With a track record spanning more than seven decades, TransCanada Corporation (TSX:TRP)(NYSE:TRP) is one of Canada’s preeminent energy infrastructure companies.
But with TransCanada stock up more than 10% in the last three weeks of trading, is this a time where you should be waiting for the next pullback, or should you be buying now that the stock has broken out?
TransCanada has played a critical role in Canada’s economy for over 65 years, helping to deliver energy to Canadians.
Today, the company operates three complementary energy infrastructure businesses.
Its main business is the its natural gas pipeline business with a pipeline network over 91,000 kilometres long, which is responsible for transporting over 25% of North America’s supply of clean-burning natural gas.
In 2017, it was the company’s Canadian and U.S. natural gas businesses that contributed over 50% of total sales and nearly 61% of its earnings before interest, taxes, depreciation, and amortization (EBITDA).
In addition to its natural gas pipelines network, the company also has a 4,900-kilometre network used to transport crude liquids from western Canada to the U.S. Midwest and gulf coast, where key refinery markets are located.
Complementing its pipeline networks are 11 power-generation facilities capable of producing up to 6,100 megawatts of electricity — enough to power more than six million households.
Perhaps even more impressive is that over half of TransCanada’s power-generation facilities use emissionless sources of energy, like nuclear power and wind.
Despite experiencing a fall-off in its revenues last year, TransCanada’s energy unit still managed to drive over $1 billion in EBITDA for the company.
As a whole, the company continues to improve returns for its shareholders year in and year out.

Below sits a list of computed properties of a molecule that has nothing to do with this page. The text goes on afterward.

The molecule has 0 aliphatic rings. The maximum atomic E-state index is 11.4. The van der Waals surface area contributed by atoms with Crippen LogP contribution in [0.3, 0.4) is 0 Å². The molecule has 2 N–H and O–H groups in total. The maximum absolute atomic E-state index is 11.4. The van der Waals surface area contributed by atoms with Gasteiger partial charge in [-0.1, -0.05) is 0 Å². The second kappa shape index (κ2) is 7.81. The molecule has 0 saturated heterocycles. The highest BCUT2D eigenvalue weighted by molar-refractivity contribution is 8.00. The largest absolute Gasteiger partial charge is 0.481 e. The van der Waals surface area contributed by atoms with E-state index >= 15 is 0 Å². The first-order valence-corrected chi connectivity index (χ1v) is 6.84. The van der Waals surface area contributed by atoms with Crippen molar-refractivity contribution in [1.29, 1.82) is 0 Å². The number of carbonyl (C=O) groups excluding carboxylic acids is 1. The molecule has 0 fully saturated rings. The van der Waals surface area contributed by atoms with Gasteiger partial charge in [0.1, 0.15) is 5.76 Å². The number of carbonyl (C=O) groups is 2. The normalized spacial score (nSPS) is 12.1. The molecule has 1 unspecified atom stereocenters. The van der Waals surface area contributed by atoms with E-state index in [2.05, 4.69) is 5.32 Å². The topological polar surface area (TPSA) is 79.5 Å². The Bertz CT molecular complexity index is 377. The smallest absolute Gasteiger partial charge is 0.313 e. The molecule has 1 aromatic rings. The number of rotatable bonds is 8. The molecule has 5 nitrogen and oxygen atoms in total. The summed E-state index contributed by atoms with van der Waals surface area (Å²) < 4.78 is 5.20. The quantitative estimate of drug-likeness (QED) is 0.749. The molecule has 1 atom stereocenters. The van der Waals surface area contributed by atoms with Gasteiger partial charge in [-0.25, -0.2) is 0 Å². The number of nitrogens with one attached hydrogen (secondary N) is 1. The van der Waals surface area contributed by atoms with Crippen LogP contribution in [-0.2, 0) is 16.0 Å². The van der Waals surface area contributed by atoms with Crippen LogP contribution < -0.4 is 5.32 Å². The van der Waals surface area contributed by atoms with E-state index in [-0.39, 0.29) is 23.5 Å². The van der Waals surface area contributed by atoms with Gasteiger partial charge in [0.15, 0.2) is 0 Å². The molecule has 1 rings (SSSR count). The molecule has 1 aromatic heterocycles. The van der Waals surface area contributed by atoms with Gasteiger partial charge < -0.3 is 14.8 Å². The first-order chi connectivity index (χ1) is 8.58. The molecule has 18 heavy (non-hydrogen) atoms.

In fact, shareholders in TransCanada have been the beneficiaries of a 14% annual total return dating back all the way to the year 2000.
And 2017 helped continue to drive the firm’s outperformance, as earnings per share rose by 11.1% to $3.09 per share, while funds from operations also rose by 9.1% to $5.64 billion from $5.17 billion in 2016.
In turn, that helped to allow the company to raise its dividend by 10.6% in 2017, and it followed that with a 10.4% increase to start 2018.
Today, shareholders are receiving a $0.69 quarterly payout, which works out to a 4.99% forward dividend yield against a share price of $55.31 on the Toronto Stock Exchange.
With the company on record stating that it plans to increase its dividend by another 8-10% per year into 2021, that should, without question, prove to be a recipe for continued outperformance in TransCanada stock.
Is it time to buy?
Despite being a little less than 10% off its 52-week low, TransCanada stock has had difficulty breaking above the mid-$50 range so far in 2018.
Now might be a time for investors to exercise a little patience and try and get in on a pullback to the low$50s. If you aren’t willing to be patient, there are a couple of other good options in the energy market right now.
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Fool contributor Jason Phillips has no position in any of the stocks mentioned.